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Analysts Say Sourcing Shifts at Ralph Lauren Set to Improve Margins

Now that things in retail are amiss, companies are taking a closer look at their sourcing and supply chains to see where changes can be made.

That’s just what Ralph Lauren did last month when it shook up its executive team, pulling in top leaders from H&M and elsewhere to pave its leaner, more efficient “Way Forward.”

Analysts are saying the supply chain shifts are just what the staid retailer needed, and the moves are expected to boost margins.

In a report Wednesday, following a meeting with new Ralph Lauren CEO Stefan Larsson and vice president of investor relations Evren Kopelman, financial services firm Cowen and Company said that the changes will improve turn, gross margin and return on invested capital (ROIC) for the company.

Earlier this month, Larsson revealed at the company’s very first investors’ day that it would cut 8 percent of its full-time staff, reduce the layers in the organization from nine to six and shrink supply chain lead times from 15 months to nine.

“Focusing on the core and speed within the core, avoiding markdowns that cannibalize the core/iconic product by faster design processes, sourcing and supply chain leads to faster inventory turn, a flow of newness and margin—this is the essence of the H&M and Inditex high margin/ROIC model,” Cowen said.

Larsson said 35 percent of Ralph Lauren’s assortment drives 70 percent of the company’s sales, and 40 percent of that is iconic product and 28 percent is seasonal. Ralph Lauren’s turnaround is expected to help drive SKU rationalization for a more profitable, leaner and updated merchandise mix, Cowen said.

In addition, scaling back on organizational layers means fewer people—who can make necessary calls—will be able to do so more efficiently. “Empowering decision making throughout the company should lead to a faster design process and more on-trend merchandise,” Cowen said.

Larsson has plans to evolve the Ralph Lauren product to better thrive in today’s market, and to modernize the marketing to suit, but upgrading the store experience and incorporating internal systems to track inventory turn will aid in the process.

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Cowen analyzed 34 companies from 2012-2015, including Ralph Lauren, H&M and Inditex, and only 14 expanded their merchandise margins, with an average of +237 basis points. Twenty companies saw a contraction by an average of -249 basis points, demonstrating, as Cowen put it, “the difficulty around properly planning inventory levels and the forced markdowns most of the companies had to utilize to clear inventory.”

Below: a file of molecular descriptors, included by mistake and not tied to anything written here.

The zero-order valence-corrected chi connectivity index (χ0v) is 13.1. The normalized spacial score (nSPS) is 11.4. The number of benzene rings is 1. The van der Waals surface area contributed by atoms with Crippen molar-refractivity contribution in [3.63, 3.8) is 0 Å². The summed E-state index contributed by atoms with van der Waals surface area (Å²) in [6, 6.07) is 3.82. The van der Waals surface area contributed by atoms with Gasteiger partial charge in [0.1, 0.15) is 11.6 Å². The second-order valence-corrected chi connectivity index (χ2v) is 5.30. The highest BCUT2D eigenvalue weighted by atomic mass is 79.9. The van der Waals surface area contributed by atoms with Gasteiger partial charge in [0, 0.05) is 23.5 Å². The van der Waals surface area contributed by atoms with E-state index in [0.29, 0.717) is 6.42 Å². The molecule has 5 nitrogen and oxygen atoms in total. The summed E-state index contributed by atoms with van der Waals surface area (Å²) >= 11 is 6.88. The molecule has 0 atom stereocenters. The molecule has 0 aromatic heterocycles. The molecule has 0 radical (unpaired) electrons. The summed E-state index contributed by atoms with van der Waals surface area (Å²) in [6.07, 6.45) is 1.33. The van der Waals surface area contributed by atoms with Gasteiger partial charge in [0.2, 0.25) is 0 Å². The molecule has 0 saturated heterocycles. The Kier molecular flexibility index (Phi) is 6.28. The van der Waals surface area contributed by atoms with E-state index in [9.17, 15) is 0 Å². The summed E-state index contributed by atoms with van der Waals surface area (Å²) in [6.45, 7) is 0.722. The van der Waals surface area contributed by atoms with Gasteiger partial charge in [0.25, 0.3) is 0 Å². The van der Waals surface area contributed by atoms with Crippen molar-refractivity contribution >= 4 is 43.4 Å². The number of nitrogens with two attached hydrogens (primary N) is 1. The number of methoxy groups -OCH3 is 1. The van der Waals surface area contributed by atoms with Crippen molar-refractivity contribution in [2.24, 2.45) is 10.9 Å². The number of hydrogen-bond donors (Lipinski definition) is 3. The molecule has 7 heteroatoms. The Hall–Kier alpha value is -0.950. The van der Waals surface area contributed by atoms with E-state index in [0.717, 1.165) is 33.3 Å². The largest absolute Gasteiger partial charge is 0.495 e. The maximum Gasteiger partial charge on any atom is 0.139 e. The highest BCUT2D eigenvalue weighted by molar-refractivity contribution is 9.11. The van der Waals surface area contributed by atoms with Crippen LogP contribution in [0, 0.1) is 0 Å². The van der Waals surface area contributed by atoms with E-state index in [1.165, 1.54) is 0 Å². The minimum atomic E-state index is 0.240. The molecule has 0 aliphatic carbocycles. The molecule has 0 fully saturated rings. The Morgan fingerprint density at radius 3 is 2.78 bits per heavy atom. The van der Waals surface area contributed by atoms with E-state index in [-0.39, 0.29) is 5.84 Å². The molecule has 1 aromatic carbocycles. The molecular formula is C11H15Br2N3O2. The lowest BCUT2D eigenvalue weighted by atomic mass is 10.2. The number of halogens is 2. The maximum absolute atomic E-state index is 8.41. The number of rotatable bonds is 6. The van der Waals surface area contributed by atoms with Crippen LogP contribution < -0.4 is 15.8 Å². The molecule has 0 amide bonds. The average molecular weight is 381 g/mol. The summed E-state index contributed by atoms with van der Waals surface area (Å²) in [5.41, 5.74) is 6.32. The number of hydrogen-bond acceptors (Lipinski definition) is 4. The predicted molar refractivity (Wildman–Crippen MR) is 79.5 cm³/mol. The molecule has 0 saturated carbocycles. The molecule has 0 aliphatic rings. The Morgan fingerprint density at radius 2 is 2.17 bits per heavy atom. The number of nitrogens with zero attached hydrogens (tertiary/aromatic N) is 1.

Ralph Lauren’s merchandise margins fell by 119 basis points, while H&M’s dropped 246 and Inditex by 192 basis points in the three-year period to 2015.

Larsson told Cowen he doesn’t think the more competitive trends in the apparel category will keep Ralph Lauren from meeting its targets.

The company hasn’t outlined what exactly its distribution mix will look like by 2020, but the Ralph Lauren brand will be wherever the consumer wants to shop for it.

Cowen said with estimates of 3 to 5 percent top line growth for Ralph Lauren in 2019 and 2020 and operating margin improvement to 13.5%, analysts project $8 in earnings per share by 2020, up from the $4.62 Ralph Lauren reported for fiscal 2016.

In the meantime, the company’s new dream team will be settling in, though according to Cowen, change will take time.

Jane Nielsen, who was most recently at Coach, was named Ralph Lauren’s new CFO, Halide Alagöz from H&M was hired as head of global sourcing, Bill Campbell, who spent 11 years at Amazon joins the team as corporate senior vice president of global supply chain and inventory management, and Fredrik Hjalmers, also from H&M, was named Ralph Lauren’s SVP of global expansion and business development.